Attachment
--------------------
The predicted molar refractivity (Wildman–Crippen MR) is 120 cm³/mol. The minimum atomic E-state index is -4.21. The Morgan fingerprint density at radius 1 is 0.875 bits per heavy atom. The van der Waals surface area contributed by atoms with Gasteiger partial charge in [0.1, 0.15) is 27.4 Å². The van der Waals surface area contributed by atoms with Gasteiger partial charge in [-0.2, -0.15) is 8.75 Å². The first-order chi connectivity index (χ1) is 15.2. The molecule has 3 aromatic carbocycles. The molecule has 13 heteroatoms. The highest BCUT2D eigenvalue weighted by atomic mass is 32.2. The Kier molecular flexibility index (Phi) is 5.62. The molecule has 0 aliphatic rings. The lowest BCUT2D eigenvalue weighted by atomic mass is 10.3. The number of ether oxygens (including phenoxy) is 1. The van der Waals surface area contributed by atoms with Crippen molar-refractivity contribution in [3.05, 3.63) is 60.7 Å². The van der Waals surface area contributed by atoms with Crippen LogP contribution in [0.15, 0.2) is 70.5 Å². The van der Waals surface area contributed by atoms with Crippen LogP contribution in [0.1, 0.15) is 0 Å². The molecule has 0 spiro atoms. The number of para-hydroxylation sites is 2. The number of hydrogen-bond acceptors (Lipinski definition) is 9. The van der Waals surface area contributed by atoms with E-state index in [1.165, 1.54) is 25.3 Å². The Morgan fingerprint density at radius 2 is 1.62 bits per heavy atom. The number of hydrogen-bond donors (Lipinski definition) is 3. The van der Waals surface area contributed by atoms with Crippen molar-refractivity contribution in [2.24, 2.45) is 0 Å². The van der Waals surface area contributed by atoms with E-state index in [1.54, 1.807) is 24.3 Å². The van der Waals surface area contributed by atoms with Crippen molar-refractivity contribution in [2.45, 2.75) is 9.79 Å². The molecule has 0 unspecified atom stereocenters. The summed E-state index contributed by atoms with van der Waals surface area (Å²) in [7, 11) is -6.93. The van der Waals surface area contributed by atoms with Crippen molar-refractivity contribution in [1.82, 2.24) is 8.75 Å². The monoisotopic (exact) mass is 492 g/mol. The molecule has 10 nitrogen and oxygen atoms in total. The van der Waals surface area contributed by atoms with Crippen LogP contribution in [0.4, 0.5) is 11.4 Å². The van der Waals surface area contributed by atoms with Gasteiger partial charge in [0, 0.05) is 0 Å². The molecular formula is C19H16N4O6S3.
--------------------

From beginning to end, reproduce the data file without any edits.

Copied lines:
The predicted molar refractivity (Wildman–Crippen MR) is 120 cm³/mol. The minimum atomic E-state index is -4.21. The Morgan fingerprint density at radius 1 is 0.875 bits per heavy atom. The van der Waals surface area contributed by atoms with Gasteiger partial charge in [0.1, 0.15) is 27.4 Å². The van der Waals surface area contributed by atoms with Gasteiger partial charge in [-0.2, -0.15) is 8.75 Å². The first-order chi connectivity index (χ1) is 15.2. The molecule has 3 aromatic carbocycles. The molecule has 13 heteroatoms. The highest BCUT2D eigenvalue weighted by atomic mass is 32.2. The Kier molecular flexibility index (Phi) is 5.62. The molecule has 0 aliphatic rings. The lowest BCUT2D eigenvalue weighted by atomic mass is 10.3. The number of ether oxygens (including phenoxy) is 1. The van der Waals surface area contributed by atoms with Crippen molar-refractivity contribution in [3.05, 3.63) is 60.7 Å². The van der Waals surface area contributed by atoms with Crippen LogP contribution in [0.15, 0.2) is 70.5 Å². The van der Waals surface area contributed by atoms with Crippen LogP contribution in [0.1, 0.15) is 0 Å². The molecule has 0 spiro atoms. The number of para-hydroxylation sites is 2. The number of hydrogen-bond acceptors (Lipinski definition) is 9. The van der Waals surface area contributed by atoms with E-state index in [1.165, 1.54) is 25.3 Å². The Morgan fingerprint density at radius 2 is 1.62 bits per heavy atom. The number of hydrogen-bond donors (Lipinski definition) is 3. The van der Waals surface area contributed by atoms with Crippen molar-refractivity contribution in [2.24, 2.45) is 0 Å². The van der Waals surface area contributed by atoms with E-state index in [1.54, 1.807) is 24.3 Å². The van der Waals surface area contributed by atoms with Crippen molar-refractivity contribution in [2.45, 2.75) is 9.79 Å². The molecule has 0 unspecified atom stereocenters. The summed E-state index contributed by atoms with van der Waals surface area (Å²) in [7, 11) is -6.93. The van der Waals surface area contributed by atoms with Crippen molar-refractivity contribution in [1.82, 2.24) is 8.75 Å². The monoisotopic (exact) mass is 492 g/mol. The molecule has 10 nitrogen and oxygen atoms in total. The van der Waals surface area contributed by atoms with Crippen LogP contribution in [0.4, 0.5) is 11.4 Å². The van der Waals surface area contributed by atoms with Gasteiger partial charge in [0, 0.05) is 0 Å². The molecular formula is C19H16N4O6S3.